For example, during inverted temperature periods might very well appear reflected in the clouds as globes of light. These reflections could be picked up both by airborne pilots and by ground operators of radar apparatus, according to General Samford and the staff of specialists he brought to the news conference.
Third Time in Ten Days
Three times in the last ten days, it was disclosed, the Capitol Area has reported flying objects, some stationery, others moving at various speeds.
The latest report came today from operators of the Civil Aeronautics Administration radar apparatus at National Airport, who said their equipment had picked up numerous objects from 2:30 to 6:00 a.m. A spokesmen said as many as twelve unidentified objects had appeared on the radar screen at one time, but that "no visual sightings were made." Consequently he added, the near-by Andrews Air Force Base was not notified and no jet fighters were dispatched to investigate.
General Samford's staff attempted to explain the supposedly moving objects as sightings of separate phenomena.
As an example of how ground objects can be reflected into the clouds and mistakenly identified, one Air Force expert told of a pilot who nearly crashed his plane into the ground while chasing an "object" that had appeared in his airplane's radar screen.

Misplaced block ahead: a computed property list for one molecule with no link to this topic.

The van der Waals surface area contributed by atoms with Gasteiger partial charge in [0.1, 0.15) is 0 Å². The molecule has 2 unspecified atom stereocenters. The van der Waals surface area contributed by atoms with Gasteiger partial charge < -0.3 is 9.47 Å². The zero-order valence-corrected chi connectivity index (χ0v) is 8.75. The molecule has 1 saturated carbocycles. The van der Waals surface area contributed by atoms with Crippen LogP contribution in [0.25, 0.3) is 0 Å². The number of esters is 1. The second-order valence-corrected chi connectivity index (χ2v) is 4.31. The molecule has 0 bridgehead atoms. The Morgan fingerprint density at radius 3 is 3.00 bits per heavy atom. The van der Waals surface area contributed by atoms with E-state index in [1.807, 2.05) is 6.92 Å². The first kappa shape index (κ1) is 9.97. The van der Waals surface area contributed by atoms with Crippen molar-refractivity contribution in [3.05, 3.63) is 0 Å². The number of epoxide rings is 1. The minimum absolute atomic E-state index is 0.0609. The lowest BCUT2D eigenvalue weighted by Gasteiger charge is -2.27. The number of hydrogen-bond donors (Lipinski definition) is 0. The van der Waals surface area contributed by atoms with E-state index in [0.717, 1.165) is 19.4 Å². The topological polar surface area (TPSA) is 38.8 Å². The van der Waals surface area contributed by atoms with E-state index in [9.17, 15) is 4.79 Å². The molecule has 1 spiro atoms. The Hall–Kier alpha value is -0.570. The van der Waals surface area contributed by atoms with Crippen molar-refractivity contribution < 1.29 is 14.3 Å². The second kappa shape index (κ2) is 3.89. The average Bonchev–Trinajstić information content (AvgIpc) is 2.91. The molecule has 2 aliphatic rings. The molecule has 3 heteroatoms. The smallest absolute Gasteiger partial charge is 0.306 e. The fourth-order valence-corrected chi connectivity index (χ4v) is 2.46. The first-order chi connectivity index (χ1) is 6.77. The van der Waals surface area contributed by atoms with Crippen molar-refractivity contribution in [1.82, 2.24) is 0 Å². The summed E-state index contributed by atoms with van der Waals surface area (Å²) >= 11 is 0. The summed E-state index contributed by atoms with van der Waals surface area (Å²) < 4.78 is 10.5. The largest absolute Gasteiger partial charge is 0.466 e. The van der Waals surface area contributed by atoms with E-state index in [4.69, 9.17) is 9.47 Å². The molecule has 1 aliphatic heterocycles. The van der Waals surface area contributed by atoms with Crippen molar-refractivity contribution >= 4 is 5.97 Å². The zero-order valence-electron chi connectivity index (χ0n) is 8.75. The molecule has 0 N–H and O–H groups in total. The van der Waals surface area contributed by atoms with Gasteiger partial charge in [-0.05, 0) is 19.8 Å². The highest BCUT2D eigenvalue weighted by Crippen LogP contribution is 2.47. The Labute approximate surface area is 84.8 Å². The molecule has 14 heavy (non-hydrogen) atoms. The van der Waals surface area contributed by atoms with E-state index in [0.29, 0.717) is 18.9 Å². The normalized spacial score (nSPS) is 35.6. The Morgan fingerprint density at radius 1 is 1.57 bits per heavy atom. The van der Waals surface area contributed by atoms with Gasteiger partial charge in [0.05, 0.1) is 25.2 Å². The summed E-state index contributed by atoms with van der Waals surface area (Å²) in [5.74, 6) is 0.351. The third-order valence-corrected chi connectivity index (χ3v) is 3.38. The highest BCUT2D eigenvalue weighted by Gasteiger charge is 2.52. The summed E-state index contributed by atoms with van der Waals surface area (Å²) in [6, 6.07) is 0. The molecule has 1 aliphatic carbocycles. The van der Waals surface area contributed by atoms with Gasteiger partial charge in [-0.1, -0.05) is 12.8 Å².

The Air Force experts said that although they had run down more then 1000 supposed sightings of "saucers" or other objects in recent years, only 20 percent of the reports from credible sources remained unexplained


Recalling the signs in the sky of one sort or another dated to atleast Biblical Times, General Samford stated that one reason for the "saucer" flurries was undoubted the great increase in man-made activity in the air. He also cited "jumpiness" because of war fears and, without saying so, the desire of some persons to seek publicity.
He also said that a trained Air Force pilot, or an experienced radar operator, assigned to chase "saucers" or define them on his radar screen, also were subject to "curiosity stimulus" that would result in overemphasis.
No Geographical Pattern Seen
General Samford, who was joined in the discussion by Maj. Gen. Roger Ramey, Operations Chief of the Air Force, said that he was satisfied not only that none of the "saucer sightings" represented the flight of any vehicle, missile or anything else material but also the geographical pattern of the sightings represented nothing significant.
That there have been a large number of so-called sightings around such installations as those of the Atomic Energy Commission, General Samford attributed to the "sensitiveness" of the areas and the staff. It did not follow, he said, that the reports from critical defense areas were any more accurate or reliable than those received from an Iowa cornfield.
It was also brought out that radar had for many years been picking up "blips" on it screens created by other things than aircraft.
In announcing that it's investigation of "saucer" phenomenon would go forward, the Air Force said that it was purchasing two hundred relatively inexpensive cameras equipped with defraction grids that, when focused on light phenomenon, would disclose the source of the light.
Consideration is also being given to the purchase of a special telescope with a wide angle lens that could photograph large sections of the sky and show up the appearance of light phenomena.


This Site Served by TheHostPros